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Together for Marawi: An MLAC Institute Partnership with San Miguel Foundation, Inc.

by Hannah Morillo

            On 27-28 July 2017, the MLAC Team led by Dr. Honey Carandang, facilitated a two-day workshop for the Armed Forces of the Philippines Reserve Command, entitled Training on Trauma Counseling, Mindfulness, and Self-Care, at the V. Luna Medical Center and Camp Aguinaldo, Quezon City. Through the generous support of San Miguel Foundation, Inc., MLAC Institute was able to reach out to the AFP to equip the army reserve, mostly from the academic field, medical field (nurses, doctors, medical technicians, and psychologists), lawyers, and army officers, among others, with the essential information and tools for when they will be deployed to Marawi.

            The two-day training aimed to bring more awareness to their own processes, prevent possible burnout or trauma, and get to know the definition and nature of trauma more deeply by not only orienting the participants with the technical knowledge of trauma, but also sharing with them its nuanced forms based on clinical practice. In the end, the participants were able to get in touch with their selves before they face the war-stricken zones and offer help to their combat troops. The fruitful event was closed by VAdm. Narciso Vingson, Jr., AFP Deputy Chief of Staff (to represent AFP Chief of Staff Gen. Eduardo Año), through a lively and resplendent display of nationalism for our country and compassion for the troops in Marawi.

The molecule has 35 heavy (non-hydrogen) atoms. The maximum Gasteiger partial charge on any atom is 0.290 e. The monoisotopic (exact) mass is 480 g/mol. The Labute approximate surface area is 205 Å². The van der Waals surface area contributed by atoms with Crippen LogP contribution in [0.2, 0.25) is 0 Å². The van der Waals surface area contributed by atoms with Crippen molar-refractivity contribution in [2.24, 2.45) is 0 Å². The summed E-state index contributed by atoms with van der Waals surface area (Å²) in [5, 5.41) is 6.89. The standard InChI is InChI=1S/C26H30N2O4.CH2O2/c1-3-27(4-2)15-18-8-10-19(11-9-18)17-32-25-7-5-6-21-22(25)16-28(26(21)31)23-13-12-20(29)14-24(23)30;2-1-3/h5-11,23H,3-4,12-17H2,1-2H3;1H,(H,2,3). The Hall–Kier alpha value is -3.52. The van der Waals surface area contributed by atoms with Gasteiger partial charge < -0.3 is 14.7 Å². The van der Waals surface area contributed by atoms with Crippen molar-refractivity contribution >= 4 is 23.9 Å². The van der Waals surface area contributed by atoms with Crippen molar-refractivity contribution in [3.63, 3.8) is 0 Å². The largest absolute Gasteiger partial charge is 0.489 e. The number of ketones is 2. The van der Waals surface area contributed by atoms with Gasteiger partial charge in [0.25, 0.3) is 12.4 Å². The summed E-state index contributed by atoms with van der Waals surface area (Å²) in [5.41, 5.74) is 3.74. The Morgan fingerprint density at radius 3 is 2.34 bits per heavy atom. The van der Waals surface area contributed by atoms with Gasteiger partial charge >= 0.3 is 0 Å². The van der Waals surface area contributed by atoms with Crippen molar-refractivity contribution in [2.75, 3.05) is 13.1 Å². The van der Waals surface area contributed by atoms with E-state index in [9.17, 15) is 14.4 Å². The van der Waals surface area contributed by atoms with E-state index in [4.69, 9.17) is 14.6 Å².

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The opening ceremony of the two-day training at VLuna Medical Center, with the heads of the Armed Forces of the Philippines, San Miguel Foundation, Inc., and MLAC Institute

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Dr. Honey Carandang delivers a talk to 111 participants from the AFP on the nature of trauma.

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An activity with smaller groups after the talk of Dr. Honey Carandang.

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The MLAC team clinicing and posing for a photo with San Miguel Foundation Executive Director, Camille Buenaventura.

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            The participants learned about the significance of mindfulness and self-care especially when reaching out to others.

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Expressive arts activity with the smaller groups. The participants were each given the book, Presence (by MLAC and Team), sponsored by TELUS International, Philippines.

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The participants take a mindful pause and appreciate the importance of journaling.